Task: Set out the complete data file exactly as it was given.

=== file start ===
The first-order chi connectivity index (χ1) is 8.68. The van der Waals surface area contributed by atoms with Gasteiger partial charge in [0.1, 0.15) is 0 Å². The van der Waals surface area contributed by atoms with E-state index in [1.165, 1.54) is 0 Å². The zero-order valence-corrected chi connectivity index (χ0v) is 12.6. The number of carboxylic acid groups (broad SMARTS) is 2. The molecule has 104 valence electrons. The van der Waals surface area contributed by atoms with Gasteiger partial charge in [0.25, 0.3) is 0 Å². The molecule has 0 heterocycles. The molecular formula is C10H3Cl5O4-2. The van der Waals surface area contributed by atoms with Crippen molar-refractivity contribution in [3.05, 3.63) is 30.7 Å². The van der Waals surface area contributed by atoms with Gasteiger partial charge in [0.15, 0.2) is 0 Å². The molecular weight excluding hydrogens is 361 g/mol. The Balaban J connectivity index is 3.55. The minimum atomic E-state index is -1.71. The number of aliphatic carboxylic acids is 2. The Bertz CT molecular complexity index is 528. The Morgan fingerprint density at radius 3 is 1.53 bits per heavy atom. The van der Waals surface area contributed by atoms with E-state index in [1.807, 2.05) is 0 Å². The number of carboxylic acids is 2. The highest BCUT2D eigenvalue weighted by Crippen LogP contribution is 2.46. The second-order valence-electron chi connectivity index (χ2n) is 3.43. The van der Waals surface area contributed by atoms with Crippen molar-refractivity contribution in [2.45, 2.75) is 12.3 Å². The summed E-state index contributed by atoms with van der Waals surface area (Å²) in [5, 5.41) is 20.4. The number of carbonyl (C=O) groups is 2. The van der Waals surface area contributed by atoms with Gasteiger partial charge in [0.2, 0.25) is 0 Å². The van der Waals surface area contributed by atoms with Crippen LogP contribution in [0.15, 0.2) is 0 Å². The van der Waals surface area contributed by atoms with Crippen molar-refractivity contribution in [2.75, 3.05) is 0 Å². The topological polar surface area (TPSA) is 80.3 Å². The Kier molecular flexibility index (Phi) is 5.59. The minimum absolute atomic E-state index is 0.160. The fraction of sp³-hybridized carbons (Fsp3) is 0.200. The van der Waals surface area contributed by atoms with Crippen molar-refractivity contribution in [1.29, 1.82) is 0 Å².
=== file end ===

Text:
The first-order chi connectivity index (χ1) is 8.68. The van der Waals surface area contributed by atoms with Gasteiger partial charge in [0.1, 0.15) is 0 Å². The van der Waals surface area contributed by atoms with E-state index in [1.165, 1.54) is 0 Å². The zero-order valence-corrected chi connectivity index (χ0v) is 12.6. The number of carboxylic acid groups (broad SMARTS) is 2. The molecule has 104 valence electrons. The van der Waals surface area contributed by atoms with Gasteiger partial charge in [0.25, 0.3) is 0 Å². The molecule has 0 heterocycles. The molecular formula is C10H3Cl5O4-2. The van der Waals surface area contributed by atoms with Crippen molar-refractivity contribution in [3.05, 3.63) is 30.7 Å². The van der Waals surface area contributed by atoms with Gasteiger partial charge in [0.15, 0.2) is 0 Å². The molecular weight excluding hydrogens is 361 g/mol. The Balaban J connectivity index is 3.55. The minimum atomic E-state index is -1.71. The number of aliphatic carboxylic acids is 2. The Bertz CT molecular complexity index is 528. The Morgan fingerprint density at radius 3 is 1.53 bits per heavy atom. The van der Waals surface area contributed by atoms with E-state index in [1.807, 2.05) is 0 Å². The number of carboxylic acids is 2. The highest BCUT2D eigenvalue weighted by Crippen LogP contribution is 2.46. The second-order valence-electron chi connectivity index (χ2n) is 3.43. The van der Waals surface area contributed by atoms with Crippen molar-refractivity contribution in [2.45, 2.75) is 12.3 Å². The summed E-state index contributed by atoms with van der Waals surface area (Å²) in [5, 5.41) is 20.4. The number of carbonyl (C=O) groups is 2. The van der Waals surface area contributed by atoms with Gasteiger partial charge in [0.2, 0.25) is 0 Å². The van der Waals surface area contributed by atoms with Crippen LogP contribution in [0.15, 0.2) is 0 Å². The van der Waals surface area contributed by atoms with Crippen molar-refractivity contribution in [2.75, 3.05) is 0 Å². The topological polar surface area (TPSA) is 80.3 Å². The Kier molecular flexibility index (Phi) is 5.59. The minimum absolute atomic E-state index is 0.160. The fraction of sp³-hybridized carbons (Fsp3) is 0.200. The van der Waals surface area contributed by atoms with Crippen molar-refractivity contribution in [1.29, 1.82) is 0 Å².